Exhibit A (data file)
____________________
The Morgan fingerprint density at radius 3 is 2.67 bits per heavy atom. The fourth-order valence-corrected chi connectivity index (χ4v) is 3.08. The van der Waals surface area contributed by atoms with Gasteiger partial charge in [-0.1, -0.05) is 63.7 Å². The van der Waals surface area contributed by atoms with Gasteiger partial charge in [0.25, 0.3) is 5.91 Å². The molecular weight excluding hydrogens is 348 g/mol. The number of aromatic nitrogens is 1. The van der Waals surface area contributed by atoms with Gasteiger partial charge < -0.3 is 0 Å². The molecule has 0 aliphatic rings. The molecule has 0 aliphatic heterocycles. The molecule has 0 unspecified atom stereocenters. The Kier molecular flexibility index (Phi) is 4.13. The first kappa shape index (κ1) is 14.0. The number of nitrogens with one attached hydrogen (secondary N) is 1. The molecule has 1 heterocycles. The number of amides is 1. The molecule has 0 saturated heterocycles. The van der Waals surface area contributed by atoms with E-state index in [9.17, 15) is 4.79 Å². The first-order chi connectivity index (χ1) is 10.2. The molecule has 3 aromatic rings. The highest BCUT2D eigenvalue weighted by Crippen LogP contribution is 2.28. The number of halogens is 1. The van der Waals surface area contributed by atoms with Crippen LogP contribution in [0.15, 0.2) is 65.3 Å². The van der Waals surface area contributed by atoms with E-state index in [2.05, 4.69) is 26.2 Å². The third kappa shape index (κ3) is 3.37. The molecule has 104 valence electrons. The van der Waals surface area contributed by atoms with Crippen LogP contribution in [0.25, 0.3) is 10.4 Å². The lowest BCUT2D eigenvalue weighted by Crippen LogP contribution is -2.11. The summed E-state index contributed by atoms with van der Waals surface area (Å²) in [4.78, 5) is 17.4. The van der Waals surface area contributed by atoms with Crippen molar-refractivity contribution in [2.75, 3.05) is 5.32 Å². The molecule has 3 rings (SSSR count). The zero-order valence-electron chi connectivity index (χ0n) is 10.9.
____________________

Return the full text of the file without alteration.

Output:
The Morgan fingerprint density at radius 3 is 2.67 bits per heavy atom. The fourth-order valence-corrected chi connectivity index (χ4v) is 3.08. The van der Waals surface area contributed by atoms with Gasteiger partial charge in [-0.1, -0.05) is 63.7 Å². The van der Waals surface area contributed by atoms with Gasteiger partial charge in [0.25, 0.3) is 5.91 Å². The molecular weight excluding hydrogens is 348 g/mol. The number of aromatic nitrogens is 1. The van der Waals surface area contributed by atoms with Gasteiger partial charge < -0.3 is 0 Å². The molecule has 0 aliphatic rings. The molecule has 0 aliphatic heterocycles. The molecule has 0 unspecified atom stereocenters. The Kier molecular flexibility index (Phi) is 4.13. The first kappa shape index (κ1) is 14.0. The number of nitrogens with one attached hydrogen (secondary N) is 1. The molecule has 1 heterocycles. The number of amides is 1. The molecule has 0 saturated heterocycles. The van der Waals surface area contributed by atoms with E-state index in [9.17, 15) is 4.79 Å². The first-order chi connectivity index (χ1) is 10.2. The molecule has 3 aromatic rings. The highest BCUT2D eigenvalue weighted by Crippen LogP contribution is 2.28. The number of halogens is 1. The van der Waals surface area contributed by atoms with Crippen LogP contribution in [0.15, 0.2) is 65.3 Å². The van der Waals surface area contributed by atoms with E-state index in [2.05, 4.69) is 26.2 Å². The third kappa shape index (κ3) is 3.37. The molecule has 104 valence electrons. The van der Waals surface area contributed by atoms with Crippen LogP contribution in [0.25, 0.3) is 10.4 Å². The lowest BCUT2D eigenvalue weighted by Crippen LogP contribution is -2.11. The summed E-state index contributed by atoms with van der Waals surface area (Å²) in [4.78, 5) is 17.4. The van der Waals surface area contributed by atoms with Crippen molar-refractivity contribution in [2.75, 3.05) is 5.32 Å². The molecule has 3 rings (SSSR count). The zero-order valence-electron chi connectivity index (χ0n) is 10.9.